This month the fabulous Sophy Henn came in to design our new window and share the love of her new picture book The Best Worst Day Ever.
While chatting away and distracting her we bombarded her with questions, heres what we learnt:
Tell us a little about your new book The Best Worst Day Ever?
It’s inspired by what I used to do when I was little – “run away” to the end of the garden when I was in a strop, but got bored after about 5 minutes. On my walk back to the house I was always thinking how maybe I shouldn’t have shouted. So this is what happens to Arthur, he has that feeling of facing the music. But on his way back he meets all these animals that help him make the day better – and this is The Best Worst Day Ever.
Was Arthur based on anyone?
His name is my dad’s middle name. And his actions are based on me, but sadly I didn’t meet all the characters on my way back up the garden like he does.
How do you come up with the idea, did you create the illustrations first and add words or the other way round?
Words came first this time, but sometimes it works the other way round. The story was based on my memory and I came up with Arthur’s character while thinking about it. Most times I come up with the character first, then the story.
What is the worst best day ever that you had had?
That is a good question!
It was my daughter’s 5th birthday party and we had the party entertainer booked for a year. And they cancelled the day before (for absolutely understandable reasons). So I rang Mr Pumpkin who’s done a previous party and he did half the entertaining and I did half the entertaining, and it ended up being the best party she’s ever had.
I just realised that at some point you just have to let things go and get on with it.
As an illustrator and author what inspires you?
My childhood memories, remembering what my daughter or her friends have done. Essentially kids inspire me – what they say or do, how they see the world …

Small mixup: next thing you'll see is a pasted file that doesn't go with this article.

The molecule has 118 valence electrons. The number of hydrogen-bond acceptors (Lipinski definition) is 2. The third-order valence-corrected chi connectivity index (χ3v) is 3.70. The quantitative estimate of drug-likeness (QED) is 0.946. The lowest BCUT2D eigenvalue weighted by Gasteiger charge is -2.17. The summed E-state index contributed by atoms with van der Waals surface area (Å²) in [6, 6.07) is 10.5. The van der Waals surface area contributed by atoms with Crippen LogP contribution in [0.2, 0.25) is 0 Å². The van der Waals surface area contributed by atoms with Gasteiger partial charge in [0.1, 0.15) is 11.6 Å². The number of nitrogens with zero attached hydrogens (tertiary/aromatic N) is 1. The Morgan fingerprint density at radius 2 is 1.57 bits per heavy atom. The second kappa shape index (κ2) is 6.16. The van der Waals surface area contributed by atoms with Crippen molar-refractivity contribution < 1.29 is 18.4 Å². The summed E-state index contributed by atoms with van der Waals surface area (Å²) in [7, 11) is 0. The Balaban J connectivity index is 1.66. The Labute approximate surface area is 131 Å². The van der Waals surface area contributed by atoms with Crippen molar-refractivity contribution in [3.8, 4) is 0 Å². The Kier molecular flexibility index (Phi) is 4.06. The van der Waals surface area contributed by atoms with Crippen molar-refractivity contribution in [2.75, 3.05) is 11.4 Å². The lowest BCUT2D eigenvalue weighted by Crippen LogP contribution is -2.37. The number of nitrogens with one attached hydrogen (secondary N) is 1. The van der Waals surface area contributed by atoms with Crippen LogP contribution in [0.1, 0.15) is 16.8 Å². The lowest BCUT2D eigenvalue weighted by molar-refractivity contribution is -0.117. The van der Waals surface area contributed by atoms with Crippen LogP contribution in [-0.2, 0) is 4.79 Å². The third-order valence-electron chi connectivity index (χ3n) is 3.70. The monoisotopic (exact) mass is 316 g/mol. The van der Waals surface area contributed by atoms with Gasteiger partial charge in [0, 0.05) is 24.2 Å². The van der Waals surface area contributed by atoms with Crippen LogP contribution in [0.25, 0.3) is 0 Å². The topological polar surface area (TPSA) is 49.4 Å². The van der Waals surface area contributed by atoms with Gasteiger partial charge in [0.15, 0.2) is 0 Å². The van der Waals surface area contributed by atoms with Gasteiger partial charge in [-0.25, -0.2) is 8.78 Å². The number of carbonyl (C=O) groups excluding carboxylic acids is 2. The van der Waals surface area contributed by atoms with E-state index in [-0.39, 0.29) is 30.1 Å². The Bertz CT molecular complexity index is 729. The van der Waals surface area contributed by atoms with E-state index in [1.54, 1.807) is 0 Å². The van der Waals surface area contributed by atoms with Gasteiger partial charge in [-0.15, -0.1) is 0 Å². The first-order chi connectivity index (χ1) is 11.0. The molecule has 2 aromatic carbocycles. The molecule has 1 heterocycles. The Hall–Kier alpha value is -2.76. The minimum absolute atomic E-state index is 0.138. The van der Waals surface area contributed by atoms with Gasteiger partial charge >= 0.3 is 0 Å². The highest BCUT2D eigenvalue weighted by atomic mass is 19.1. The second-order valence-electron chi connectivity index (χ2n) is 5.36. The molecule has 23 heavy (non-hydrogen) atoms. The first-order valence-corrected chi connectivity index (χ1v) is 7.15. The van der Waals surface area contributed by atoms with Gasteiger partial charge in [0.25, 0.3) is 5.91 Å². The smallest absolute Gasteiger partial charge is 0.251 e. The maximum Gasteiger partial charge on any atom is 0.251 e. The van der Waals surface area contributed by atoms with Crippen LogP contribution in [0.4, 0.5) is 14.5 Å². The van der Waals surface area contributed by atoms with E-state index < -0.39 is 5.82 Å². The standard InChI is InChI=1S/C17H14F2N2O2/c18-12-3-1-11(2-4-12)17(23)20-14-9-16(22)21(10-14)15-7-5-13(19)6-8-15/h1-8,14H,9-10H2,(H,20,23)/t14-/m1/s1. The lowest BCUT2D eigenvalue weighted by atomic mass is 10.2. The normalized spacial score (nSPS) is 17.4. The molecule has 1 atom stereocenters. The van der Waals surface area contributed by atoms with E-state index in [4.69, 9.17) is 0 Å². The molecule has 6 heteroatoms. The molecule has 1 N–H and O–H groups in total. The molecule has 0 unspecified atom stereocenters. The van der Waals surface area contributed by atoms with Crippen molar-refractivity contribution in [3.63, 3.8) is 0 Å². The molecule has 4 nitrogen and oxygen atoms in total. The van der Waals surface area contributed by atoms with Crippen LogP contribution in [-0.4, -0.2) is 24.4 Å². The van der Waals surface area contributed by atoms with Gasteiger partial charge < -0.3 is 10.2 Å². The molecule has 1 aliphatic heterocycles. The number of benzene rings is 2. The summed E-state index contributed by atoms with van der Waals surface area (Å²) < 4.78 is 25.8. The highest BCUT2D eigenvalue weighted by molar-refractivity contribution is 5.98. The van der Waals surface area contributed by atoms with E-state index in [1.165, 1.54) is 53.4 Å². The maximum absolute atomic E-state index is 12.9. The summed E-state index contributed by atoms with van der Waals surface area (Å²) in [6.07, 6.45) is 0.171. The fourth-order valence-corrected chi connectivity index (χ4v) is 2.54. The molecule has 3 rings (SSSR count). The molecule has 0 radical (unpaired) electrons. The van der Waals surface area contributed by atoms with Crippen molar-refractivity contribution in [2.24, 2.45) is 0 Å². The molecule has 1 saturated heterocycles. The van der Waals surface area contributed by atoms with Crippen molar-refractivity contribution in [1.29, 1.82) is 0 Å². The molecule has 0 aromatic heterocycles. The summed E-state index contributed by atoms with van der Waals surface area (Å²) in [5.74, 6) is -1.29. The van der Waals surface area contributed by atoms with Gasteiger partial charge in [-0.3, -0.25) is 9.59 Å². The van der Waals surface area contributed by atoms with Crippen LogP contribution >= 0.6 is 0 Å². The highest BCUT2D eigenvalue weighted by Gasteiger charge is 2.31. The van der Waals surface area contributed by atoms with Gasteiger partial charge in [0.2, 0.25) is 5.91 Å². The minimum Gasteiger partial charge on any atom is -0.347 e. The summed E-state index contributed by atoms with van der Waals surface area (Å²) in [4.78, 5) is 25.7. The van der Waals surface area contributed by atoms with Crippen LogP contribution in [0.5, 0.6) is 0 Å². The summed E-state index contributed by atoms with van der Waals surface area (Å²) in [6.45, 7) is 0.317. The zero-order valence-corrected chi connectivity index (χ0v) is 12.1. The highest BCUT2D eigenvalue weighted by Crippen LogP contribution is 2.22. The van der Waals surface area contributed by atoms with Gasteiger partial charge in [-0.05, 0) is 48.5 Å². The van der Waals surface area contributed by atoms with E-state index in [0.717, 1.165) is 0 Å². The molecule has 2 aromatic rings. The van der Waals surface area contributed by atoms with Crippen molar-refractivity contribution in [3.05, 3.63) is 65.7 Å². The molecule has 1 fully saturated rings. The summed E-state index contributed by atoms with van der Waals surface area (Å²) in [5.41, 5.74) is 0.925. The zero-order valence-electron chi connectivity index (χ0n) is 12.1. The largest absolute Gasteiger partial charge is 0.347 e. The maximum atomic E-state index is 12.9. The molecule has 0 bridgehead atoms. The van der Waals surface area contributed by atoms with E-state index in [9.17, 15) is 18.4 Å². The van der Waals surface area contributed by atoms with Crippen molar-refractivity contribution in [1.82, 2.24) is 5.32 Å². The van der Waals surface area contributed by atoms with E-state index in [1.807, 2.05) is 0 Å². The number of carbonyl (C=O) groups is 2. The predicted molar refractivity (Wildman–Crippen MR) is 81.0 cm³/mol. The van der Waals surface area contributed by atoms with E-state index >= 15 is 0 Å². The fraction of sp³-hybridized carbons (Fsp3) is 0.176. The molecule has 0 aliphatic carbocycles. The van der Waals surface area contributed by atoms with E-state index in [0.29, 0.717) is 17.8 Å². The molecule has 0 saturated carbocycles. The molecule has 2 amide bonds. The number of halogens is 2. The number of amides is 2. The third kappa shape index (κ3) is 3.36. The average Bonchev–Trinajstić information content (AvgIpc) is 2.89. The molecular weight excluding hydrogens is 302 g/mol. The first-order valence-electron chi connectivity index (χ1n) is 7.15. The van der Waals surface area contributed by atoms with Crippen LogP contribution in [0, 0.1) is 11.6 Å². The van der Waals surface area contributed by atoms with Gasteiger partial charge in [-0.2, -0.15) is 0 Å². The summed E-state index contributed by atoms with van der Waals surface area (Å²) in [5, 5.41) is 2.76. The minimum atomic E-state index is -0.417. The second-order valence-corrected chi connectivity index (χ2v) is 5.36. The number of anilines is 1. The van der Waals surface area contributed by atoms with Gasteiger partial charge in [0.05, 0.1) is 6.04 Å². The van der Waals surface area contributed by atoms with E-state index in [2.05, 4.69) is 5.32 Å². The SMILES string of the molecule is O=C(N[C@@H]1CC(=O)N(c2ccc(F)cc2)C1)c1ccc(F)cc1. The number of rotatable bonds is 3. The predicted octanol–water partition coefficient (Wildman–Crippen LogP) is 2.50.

What’s easier – writing or illustrating?
OOOOHHH!!! They both have their challenges – some days I can write and other days I can’t. And it’s the same with illustrating. But one thing is sure – writing is quicker than illustrating (note: Sophy only whispered that to us)
What advice would you give to people that want to write a picture book?
Think who you are writing for – even though a story is interesting for you, you need to think if it will appeal to a 3 year old. Think about how you want to make them feel. Be open to sharing your work and be open to constructive criticism. And edit, edit, edit … These would be my golden rules.
Do you have anything exciting in the pipeline (apart from Pizzaz 3 of course)?
Pizazz 3 is out next month. I’m working on my new picture book already, but can’t say much yet. Also a new book in Lifesize series – this one will be about baby animals. And I’m writing a middle grade novel – there will be an illustrative aspect as well, but mostly a lot of text.
Would you illustrate someone else’s work or let someone else illustrate your story?
Yeah, I’d be up for it, if it was the right book. At the moment I’m probably too busy, but I’d definitely think about it.
I don’t know if I’d let someone else illustrate my work, because I have an idea in my head how it should look and then I wouldn’t have control if it was someone else illustrating.
Which 3 children’s books would you recommend?
Obviously Pizazz 1, 2 and 3! 😀
Geenie and Teeny, because Steven Lenton is hilarious and he did put me in the illustrations in a David Baddiel book (it’s Taylor Turbochaser, we looked it up!)